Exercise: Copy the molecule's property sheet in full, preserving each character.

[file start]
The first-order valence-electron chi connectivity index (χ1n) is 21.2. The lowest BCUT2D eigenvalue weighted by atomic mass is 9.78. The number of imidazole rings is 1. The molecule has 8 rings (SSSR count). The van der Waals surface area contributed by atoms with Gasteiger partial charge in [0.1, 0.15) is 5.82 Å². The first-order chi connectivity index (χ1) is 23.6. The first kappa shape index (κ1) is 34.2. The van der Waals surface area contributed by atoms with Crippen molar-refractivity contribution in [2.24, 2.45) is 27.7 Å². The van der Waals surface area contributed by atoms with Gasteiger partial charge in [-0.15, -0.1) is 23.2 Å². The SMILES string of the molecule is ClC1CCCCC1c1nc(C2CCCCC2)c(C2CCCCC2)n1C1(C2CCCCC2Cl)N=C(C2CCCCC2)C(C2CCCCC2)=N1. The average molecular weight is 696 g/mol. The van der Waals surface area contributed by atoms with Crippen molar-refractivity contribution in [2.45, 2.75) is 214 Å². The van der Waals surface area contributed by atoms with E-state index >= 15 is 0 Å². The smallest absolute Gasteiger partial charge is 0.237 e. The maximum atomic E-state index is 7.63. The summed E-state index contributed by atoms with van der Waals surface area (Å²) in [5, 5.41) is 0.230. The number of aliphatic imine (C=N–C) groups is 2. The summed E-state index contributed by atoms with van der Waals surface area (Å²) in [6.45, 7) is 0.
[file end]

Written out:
The first-order valence-electron chi connectivity index (χ1n) is 21.2. The lowest BCUT2D eigenvalue weighted by atomic mass is 9.78. The number of imidazole rings is 1. The molecule has 8 rings (SSSR count). The van der Waals surface area contributed by atoms with Gasteiger partial charge in [0.1, 0.15) is 5.82 Å². The first-order chi connectivity index (χ1) is 23.6. The first kappa shape index (κ1) is 34.2. The van der Waals surface area contributed by atoms with Crippen molar-refractivity contribution in [2.24, 2.45) is 27.7 Å². The van der Waals surface area contributed by atoms with Gasteiger partial charge in [-0.15, -0.1) is 23.2 Å². The SMILES string of the molecule is ClC1CCCCC1c1nc(C2CCCCC2)c(C2CCCCC2)n1C1(C2CCCCC2Cl)N=C(C2CCCCC2)C(C2CCCCC2)=N1. The average molecular weight is 696 g/mol. The van der Waals surface area contributed by atoms with Crippen molar-refractivity contribution in [2.45, 2.75) is 214 Å². The van der Waals surface area contributed by atoms with E-state index >= 15 is 0 Å². The smallest absolute Gasteiger partial charge is 0.237 e. The maximum atomic E-state index is 7.63. The summed E-state index contributed by atoms with van der Waals surface area (Å²) in [5, 5.41) is 0.230. The number of aliphatic imine (C=N–C) groups is 2. The summed E-state index contributed by atoms with van der Waals surface area (Å²) in [6.45, 7) is 0.